1.0.2 • Public • Published

styc - Spotify to Youtube Converter

A CLI package that will convert a spotify playlist into a youtube one.

Everyone loves watching the video clips to their favourite songs. As a passionate music lover, I wanted an easy way to convert my Spotify playlists into Youtube playlists. As this is a CLI package, you will need to have an understanding of npm, terminal and how passing arguments works to utilise this program.

While Spotify's API is cool and lets you collect all of the playlist information you want via multiple API calls to the offSet endpoints, Google have stricter limits on their API. Because of these limits, we are not able to convert large Spotify playlists as I'd originally hoped.

If you have a way of increasing Google API limits, feel free to fork this repo and remove the limitation I've placed on the data mentioned in caveat 2.


  1. If your Gmail PW contains special terminal characters that need escaping, the puppeteer automatic login will fail and you'll need to manually enter your password at that stage.

  2. Youtube has a 10,000 point quota in place for Youtube API. A single search = 100. Therefore only 100 searches per day allowed. You can read more about the limits here > https://developers.google.com/youtube/v3/getting-started#quota Because of this, I've set the maximum playlist size to 40. Although the application itself is built to handle spotify playlists of any size.

  3. You need to make sure you have your new Youtube Playlist created and something added to the playlist. Without something added to the playlist the API will not be able to detect the playlistId and therefore will not work.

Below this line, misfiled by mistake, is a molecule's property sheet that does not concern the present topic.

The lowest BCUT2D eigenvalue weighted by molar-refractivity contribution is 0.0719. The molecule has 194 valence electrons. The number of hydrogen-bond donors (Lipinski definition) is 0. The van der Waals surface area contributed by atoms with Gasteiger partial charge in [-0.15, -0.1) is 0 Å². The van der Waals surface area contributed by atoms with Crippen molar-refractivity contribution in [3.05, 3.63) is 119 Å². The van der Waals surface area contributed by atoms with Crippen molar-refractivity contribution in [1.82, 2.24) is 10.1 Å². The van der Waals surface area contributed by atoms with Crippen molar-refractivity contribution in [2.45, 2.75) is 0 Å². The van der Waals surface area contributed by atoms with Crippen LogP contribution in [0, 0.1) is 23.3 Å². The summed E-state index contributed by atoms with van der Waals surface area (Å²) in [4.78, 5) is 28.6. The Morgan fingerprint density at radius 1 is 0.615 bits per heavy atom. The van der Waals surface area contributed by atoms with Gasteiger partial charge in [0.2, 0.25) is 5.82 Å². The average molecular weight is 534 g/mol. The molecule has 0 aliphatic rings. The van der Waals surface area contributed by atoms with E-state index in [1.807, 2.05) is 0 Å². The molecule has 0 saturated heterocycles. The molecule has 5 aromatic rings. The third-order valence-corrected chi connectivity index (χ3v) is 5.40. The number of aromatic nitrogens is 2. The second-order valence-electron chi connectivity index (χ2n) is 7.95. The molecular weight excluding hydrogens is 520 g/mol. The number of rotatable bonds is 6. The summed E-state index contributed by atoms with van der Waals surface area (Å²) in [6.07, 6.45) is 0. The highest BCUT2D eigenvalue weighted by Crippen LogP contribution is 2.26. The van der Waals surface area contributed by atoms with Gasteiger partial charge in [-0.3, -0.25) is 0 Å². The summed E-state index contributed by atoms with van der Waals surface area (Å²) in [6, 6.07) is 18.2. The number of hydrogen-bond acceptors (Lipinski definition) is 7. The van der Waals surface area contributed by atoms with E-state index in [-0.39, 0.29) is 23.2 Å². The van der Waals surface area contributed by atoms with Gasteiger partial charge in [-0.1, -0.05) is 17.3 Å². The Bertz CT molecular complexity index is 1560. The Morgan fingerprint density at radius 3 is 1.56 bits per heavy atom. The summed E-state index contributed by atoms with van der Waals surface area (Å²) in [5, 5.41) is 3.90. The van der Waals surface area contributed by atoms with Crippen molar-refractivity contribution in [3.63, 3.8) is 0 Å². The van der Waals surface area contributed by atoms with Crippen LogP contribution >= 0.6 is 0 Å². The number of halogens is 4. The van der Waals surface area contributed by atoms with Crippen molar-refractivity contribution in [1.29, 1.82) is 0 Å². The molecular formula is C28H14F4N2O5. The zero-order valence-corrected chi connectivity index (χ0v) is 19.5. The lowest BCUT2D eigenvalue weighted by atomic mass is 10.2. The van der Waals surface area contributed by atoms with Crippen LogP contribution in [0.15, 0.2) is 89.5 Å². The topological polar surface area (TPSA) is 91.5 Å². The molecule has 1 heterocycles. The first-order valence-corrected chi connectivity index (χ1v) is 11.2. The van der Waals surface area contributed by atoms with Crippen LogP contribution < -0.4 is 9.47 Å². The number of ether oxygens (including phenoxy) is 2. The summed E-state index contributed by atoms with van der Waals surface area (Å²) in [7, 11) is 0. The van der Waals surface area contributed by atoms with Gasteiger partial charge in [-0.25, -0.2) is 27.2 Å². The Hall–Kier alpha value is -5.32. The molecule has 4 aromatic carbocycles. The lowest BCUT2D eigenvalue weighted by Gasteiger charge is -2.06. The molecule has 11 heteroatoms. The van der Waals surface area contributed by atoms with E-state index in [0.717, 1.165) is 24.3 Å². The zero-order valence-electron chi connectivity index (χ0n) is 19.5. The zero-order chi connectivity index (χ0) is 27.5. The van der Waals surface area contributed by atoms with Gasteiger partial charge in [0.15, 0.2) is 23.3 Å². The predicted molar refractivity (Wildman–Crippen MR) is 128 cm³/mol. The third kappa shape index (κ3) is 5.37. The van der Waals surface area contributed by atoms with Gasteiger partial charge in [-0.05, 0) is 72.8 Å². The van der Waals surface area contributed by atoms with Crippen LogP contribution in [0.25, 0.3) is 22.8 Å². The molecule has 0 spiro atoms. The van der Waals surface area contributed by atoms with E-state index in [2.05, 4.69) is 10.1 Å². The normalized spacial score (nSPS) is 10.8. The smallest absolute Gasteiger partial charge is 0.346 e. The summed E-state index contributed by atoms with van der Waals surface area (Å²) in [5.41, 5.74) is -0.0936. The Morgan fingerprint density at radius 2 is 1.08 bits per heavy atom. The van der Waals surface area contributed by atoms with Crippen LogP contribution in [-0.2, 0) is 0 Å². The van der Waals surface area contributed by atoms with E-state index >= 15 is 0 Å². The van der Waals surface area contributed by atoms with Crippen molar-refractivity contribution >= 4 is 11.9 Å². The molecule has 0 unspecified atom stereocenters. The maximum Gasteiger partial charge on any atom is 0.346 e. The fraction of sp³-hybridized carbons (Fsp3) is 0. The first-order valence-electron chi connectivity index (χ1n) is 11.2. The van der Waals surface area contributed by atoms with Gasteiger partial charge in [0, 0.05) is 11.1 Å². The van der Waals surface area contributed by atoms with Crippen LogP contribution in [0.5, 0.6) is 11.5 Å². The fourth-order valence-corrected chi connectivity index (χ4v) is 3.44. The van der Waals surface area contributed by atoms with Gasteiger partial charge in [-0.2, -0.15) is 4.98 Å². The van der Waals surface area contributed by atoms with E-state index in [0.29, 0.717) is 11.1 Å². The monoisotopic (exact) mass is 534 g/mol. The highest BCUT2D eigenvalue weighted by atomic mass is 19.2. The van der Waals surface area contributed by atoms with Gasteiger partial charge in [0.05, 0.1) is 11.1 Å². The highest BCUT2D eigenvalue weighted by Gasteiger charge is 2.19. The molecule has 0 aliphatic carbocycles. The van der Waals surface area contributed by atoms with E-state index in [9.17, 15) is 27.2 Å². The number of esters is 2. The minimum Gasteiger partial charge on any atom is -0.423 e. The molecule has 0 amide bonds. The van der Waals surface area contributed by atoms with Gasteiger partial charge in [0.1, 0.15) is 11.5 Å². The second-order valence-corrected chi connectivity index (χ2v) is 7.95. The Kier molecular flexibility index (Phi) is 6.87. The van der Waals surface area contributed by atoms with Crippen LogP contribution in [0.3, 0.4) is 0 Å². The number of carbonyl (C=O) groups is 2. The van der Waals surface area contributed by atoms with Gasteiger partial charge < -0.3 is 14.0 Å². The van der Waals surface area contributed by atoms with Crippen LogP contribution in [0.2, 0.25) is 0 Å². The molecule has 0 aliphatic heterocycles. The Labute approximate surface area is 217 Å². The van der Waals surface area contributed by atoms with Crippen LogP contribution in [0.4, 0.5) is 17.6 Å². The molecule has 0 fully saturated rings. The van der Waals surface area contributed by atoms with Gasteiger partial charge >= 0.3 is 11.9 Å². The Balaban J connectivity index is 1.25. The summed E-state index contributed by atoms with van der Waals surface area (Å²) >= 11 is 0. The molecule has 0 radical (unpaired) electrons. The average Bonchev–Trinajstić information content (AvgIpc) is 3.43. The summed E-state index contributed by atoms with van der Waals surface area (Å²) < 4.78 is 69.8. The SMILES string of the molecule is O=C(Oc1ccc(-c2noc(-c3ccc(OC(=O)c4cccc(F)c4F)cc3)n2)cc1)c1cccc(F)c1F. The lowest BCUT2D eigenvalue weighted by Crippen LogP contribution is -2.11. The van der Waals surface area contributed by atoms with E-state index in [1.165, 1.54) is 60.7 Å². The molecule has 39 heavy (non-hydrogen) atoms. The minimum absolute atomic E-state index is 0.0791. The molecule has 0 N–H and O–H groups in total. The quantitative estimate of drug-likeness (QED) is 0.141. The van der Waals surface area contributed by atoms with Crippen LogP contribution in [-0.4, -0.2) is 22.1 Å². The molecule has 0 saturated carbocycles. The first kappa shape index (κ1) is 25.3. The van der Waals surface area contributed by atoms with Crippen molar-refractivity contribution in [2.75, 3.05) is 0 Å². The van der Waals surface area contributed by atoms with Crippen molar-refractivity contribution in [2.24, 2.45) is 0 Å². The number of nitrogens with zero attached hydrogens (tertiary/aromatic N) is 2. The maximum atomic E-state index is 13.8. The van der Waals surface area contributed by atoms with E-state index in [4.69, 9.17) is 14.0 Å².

4. Ensure you set your Google URI to http://localhost:8080/oauth2callback as the cli will run a server on that port and expect the callback to hit that endpoint.


npm i @dworkman-styc -g


styc --sc="keyValue" --scs="keyValue" --s="keyValue" --yp="keyValue" --gc="keyValue" --gs="keyValue" --gu="http://localhost:8080/oauth2callback" --gm="email@email.com" --gp="emailPassword"


When dealing with API secrets and passwords security should always be a concern. Thus I will quickly mention a few points.

  1. This is a server side application that runs in a terminal session and therefore has incredibly low risk of your input's being subject to scraping.

  2. The entire code base is posted on my github. You are able to see that I am NOT storing any cli inputs, I'm just using global variables to temporarily store the values while the program executes and then once the program terminates those values would no longer exist in memory.

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